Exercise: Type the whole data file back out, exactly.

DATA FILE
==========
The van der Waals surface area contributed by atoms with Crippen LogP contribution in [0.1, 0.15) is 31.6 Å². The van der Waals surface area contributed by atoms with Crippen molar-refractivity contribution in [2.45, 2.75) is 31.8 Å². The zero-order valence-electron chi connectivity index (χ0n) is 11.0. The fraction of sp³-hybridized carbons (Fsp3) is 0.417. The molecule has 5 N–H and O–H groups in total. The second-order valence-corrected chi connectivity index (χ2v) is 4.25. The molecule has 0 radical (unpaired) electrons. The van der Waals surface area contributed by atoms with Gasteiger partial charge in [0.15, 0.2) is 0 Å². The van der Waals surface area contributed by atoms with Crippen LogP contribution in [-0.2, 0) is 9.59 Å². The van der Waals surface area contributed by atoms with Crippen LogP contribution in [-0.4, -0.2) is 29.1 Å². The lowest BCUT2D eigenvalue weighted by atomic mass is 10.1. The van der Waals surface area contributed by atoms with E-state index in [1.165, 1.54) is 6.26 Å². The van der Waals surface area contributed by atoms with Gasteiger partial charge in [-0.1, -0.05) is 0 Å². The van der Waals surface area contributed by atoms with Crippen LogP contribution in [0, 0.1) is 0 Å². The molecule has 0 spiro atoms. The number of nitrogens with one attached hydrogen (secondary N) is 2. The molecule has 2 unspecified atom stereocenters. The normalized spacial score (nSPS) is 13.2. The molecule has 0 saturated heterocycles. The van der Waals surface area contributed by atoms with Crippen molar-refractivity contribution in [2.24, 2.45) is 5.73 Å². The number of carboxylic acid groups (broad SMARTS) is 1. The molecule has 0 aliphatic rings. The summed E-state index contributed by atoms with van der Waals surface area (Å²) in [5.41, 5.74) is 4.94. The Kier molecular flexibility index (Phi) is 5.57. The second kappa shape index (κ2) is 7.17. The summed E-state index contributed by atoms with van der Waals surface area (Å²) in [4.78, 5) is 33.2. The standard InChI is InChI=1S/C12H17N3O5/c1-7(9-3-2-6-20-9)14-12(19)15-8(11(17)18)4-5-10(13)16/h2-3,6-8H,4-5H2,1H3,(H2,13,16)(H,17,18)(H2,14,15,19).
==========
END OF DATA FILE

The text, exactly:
The van der Waals surface area contributed by atoms with Crippen LogP contribution in [0.1, 0.15) is 31.6 Å². The van der Waals surface area contributed by atoms with Crippen molar-refractivity contribution in [2.45, 2.75) is 31.8 Å². The zero-order valence-electron chi connectivity index (χ0n) is 11.0. The fraction of sp³-hybridized carbons (Fsp3) is 0.417. The molecule has 5 N–H and O–H groups in total. The second-order valence-corrected chi connectivity index (χ2v) is 4.25. The molecule has 0 radical (unpaired) electrons. The van der Waals surface area contributed by atoms with Gasteiger partial charge in [0.15, 0.2) is 0 Å². The van der Waals surface area contributed by atoms with Crippen LogP contribution in [-0.2, 0) is 9.59 Å². The van der Waals surface area contributed by atoms with Crippen LogP contribution in [-0.4, -0.2) is 29.1 Å². The lowest BCUT2D eigenvalue weighted by atomic mass is 10.1. The van der Waals surface area contributed by atoms with E-state index in [1.165, 1.54) is 6.26 Å². The van der Waals surface area contributed by atoms with Gasteiger partial charge in [-0.1, -0.05) is 0 Å². The van der Waals surface area contributed by atoms with Crippen LogP contribution in [0, 0.1) is 0 Å². The molecule has 0 spiro atoms. The number of nitrogens with one attached hydrogen (secondary N) is 2. The molecule has 2 unspecified atom stereocenters. The normalized spacial score (nSPS) is 13.2. The molecule has 0 saturated heterocycles. The van der Waals surface area contributed by atoms with Crippen molar-refractivity contribution in [2.24, 2.45) is 5.73 Å². The number of carboxylic acid groups (broad SMARTS) is 1. The molecule has 0 aliphatic rings. The summed E-state index contributed by atoms with van der Waals surface area (Å²) in [5.41, 5.74) is 4.94. The Kier molecular flexibility index (Phi) is 5.57. The second kappa shape index (κ2) is 7.17. The summed E-state index contributed by atoms with van der Waals surface area (Å²) in [4.78, 5) is 33.2. The standard InChI is InChI=1S/C12H17N3O5/c1-7(9-3-2-6-20-9)14-12(19)15-8(11(17)18)4-5-10(13)16/h2-3,6-8H,4-5H2,1H3,(H2,13,16)(H,17,18)(H2,14,15,19).